Date: August 2010
Creator: Pasupathy, Karthikeyan
Partner: UNT Libraries

University of North Texas President's Annual Report, 2008

Description: Annual report for the University of North Texas (UNT) includes an overview of research, programs of study, and accomplishments of university departments as well as statistical breakdowns of enrollment, fiscal expenditures, and other operational information.
Date: 2009
Creator: University of North Texas. Division of University Relations, Communications and Marketing.
Partner: UNT Libraries Special Collections

A Study of the Competencies Needed of Entry-level Academic Health Sciences Librarians

Description: The purpose of this study was to identify the professional and personal competencies that entry-level academic health sciences librarians should possess from the perspectives of academic health sciences library directors, library and information sciences (LIS) educators who specialize in educating health sciences librarians, and individuals who serve as both LIS adjunct faculty and practitioners in the field of health sciences librarianship. the first six research questions focused on the identification of professional and personal competencies, and the last two research questions focused on comparing and contrasting the three perspectives on the professional and personal competencies. the eight research questions were addressed through four rounds of the Delphi method. Three panels of experts, initially composed of 13 academic health sciences library directors, 8 LIS educators, and 8 LIS adjunct faculty adjunct faculty/health sciences librarianship practitioners, participated in the study, and most participants were female, white, in the age range of 45-64, had less than 20 years of experience in their respective careers, and were members of the Medical Library Association. the data collected from the rounds of the Delphi method were analyzed using descriptive statistics, including measures of central tendency, and non-parametric statistics, including the Kruskal-Wallis and Mann-Whitney U tests. Two major conclusions that can be drawn from the findings of the study are: (1) personal competencies are as important as professional competencies and (2) the professional and personal competencies developed by the LIS educators who specialize in health sciences librarianship education were preferred over the ones developed by the academic health sciences library directors and LIS adjunct faculty/health sciences librarianship practitioners. Experts in the field of health sciences librarianship have created a comprehensive inventory of both professional (knowledge and skill) competencies and personal (self-concept, trait, and motive) competencies that can be used in professional practice as well as educational planning.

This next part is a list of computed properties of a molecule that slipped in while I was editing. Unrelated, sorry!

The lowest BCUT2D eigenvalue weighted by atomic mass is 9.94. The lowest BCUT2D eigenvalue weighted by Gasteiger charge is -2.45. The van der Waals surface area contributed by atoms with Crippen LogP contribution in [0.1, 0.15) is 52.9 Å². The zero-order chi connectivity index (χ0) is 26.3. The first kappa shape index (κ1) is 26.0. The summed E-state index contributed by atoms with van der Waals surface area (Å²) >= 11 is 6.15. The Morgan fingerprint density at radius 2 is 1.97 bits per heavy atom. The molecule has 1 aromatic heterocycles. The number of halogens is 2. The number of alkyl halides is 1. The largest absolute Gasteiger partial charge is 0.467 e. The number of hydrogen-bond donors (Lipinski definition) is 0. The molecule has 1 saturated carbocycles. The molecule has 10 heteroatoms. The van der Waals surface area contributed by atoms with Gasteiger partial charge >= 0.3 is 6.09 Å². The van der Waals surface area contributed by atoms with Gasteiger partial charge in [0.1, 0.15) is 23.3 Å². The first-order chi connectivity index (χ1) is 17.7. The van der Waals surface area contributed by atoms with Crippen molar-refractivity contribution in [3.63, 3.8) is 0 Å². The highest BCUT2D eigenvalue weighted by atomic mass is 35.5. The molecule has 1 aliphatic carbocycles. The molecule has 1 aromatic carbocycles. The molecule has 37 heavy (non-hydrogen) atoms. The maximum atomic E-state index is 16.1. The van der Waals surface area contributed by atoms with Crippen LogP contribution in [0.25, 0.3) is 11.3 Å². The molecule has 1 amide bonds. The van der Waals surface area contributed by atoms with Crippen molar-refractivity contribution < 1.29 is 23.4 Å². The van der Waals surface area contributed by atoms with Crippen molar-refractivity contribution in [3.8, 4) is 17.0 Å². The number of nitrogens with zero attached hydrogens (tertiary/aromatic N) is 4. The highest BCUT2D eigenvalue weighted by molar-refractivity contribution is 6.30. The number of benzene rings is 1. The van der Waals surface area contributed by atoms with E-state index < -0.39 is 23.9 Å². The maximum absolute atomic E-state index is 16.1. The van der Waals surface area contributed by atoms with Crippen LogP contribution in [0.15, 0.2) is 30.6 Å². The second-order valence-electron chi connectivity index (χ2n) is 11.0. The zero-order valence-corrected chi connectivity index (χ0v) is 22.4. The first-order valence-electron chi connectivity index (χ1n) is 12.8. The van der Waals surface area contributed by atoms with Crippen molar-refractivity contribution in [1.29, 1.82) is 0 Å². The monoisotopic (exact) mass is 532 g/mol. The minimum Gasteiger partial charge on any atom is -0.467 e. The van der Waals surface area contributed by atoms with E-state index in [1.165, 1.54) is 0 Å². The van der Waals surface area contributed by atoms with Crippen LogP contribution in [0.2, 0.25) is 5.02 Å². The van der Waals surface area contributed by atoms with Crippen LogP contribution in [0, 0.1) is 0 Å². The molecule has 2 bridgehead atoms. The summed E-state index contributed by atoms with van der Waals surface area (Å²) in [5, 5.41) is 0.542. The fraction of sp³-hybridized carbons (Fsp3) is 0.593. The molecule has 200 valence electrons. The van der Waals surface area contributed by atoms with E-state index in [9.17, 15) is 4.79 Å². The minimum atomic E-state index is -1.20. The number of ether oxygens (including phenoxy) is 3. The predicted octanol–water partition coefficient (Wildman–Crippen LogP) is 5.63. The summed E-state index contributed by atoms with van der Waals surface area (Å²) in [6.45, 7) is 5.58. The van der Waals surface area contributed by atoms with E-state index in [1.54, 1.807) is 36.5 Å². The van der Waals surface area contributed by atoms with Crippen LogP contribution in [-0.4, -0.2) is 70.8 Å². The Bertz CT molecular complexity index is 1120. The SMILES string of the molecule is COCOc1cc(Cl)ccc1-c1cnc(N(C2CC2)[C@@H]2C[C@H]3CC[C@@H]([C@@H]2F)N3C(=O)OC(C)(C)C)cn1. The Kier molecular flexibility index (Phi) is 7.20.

Date: May 2012
Creator: Philbrick, Jodi Lynn
Partner: UNT Libraries